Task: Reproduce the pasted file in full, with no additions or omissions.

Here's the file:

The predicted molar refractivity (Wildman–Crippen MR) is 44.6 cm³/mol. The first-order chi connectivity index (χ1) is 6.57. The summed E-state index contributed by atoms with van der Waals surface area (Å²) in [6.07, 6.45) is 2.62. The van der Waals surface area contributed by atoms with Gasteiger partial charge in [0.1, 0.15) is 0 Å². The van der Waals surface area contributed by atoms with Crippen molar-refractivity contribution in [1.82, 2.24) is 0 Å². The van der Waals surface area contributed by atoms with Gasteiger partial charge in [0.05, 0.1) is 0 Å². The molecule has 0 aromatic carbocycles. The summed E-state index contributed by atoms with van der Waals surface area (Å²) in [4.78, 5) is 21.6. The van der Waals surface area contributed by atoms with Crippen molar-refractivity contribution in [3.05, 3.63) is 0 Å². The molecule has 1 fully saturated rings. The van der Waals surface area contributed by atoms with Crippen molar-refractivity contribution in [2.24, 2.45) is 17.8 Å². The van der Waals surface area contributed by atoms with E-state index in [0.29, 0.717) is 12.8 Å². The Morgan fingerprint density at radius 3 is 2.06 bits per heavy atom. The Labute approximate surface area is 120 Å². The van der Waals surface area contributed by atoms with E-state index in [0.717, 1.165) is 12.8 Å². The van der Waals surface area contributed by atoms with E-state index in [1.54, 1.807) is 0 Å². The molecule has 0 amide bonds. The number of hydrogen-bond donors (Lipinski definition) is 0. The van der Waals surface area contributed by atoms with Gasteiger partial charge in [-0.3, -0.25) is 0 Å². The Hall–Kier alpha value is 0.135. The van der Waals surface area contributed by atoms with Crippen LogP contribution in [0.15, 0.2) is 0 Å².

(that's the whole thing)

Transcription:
The predicted molar refractivity (Wildman–Crippen MR) is 44.6 cm³/mol. The first-order chi connectivity index (χ1) is 6.57. The summed E-state index contributed by atoms with van der Waals surface area (Å²) in [6.07, 6.45) is 2.62. The van der Waals surface area contributed by atoms with Gasteiger partial charge in [0.1, 0.15) is 0 Å². The van der Waals surface area contributed by atoms with Crippen molar-refractivity contribution in [1.82, 2.24) is 0 Å². The van der Waals surface area contributed by atoms with Gasteiger partial charge in [0.05, 0.1) is 0 Å². The molecule has 0 aromatic carbocycles. The summed E-state index contributed by atoms with van der Waals surface area (Å²) in [4.78, 5) is 21.6. The van der Waals surface area contributed by atoms with Crippen molar-refractivity contribution in [3.05, 3.63) is 0 Å². The molecule has 1 fully saturated rings. The van der Waals surface area contributed by atoms with Crippen molar-refractivity contribution in [2.24, 2.45) is 17.8 Å². The van der Waals surface area contributed by atoms with E-state index in [0.29, 0.717) is 12.8 Å². The Morgan fingerprint density at radius 3 is 2.06 bits per heavy atom. The Labute approximate surface area is 120 Å². The van der Waals surface area contributed by atoms with E-state index in [0.717, 1.165) is 12.8 Å². The van der Waals surface area contributed by atoms with E-state index in [1.54, 1.807) is 0 Å². The molecule has 0 amide bonds. The number of hydrogen-bond donors (Lipinski definition) is 0. The van der Waals surface area contributed by atoms with Gasteiger partial charge in [-0.3, -0.25) is 0 Å². The Hall–Kier alpha value is 0.135. The van der Waals surface area contributed by atoms with Crippen LogP contribution in [0.15, 0.2) is 0 Å².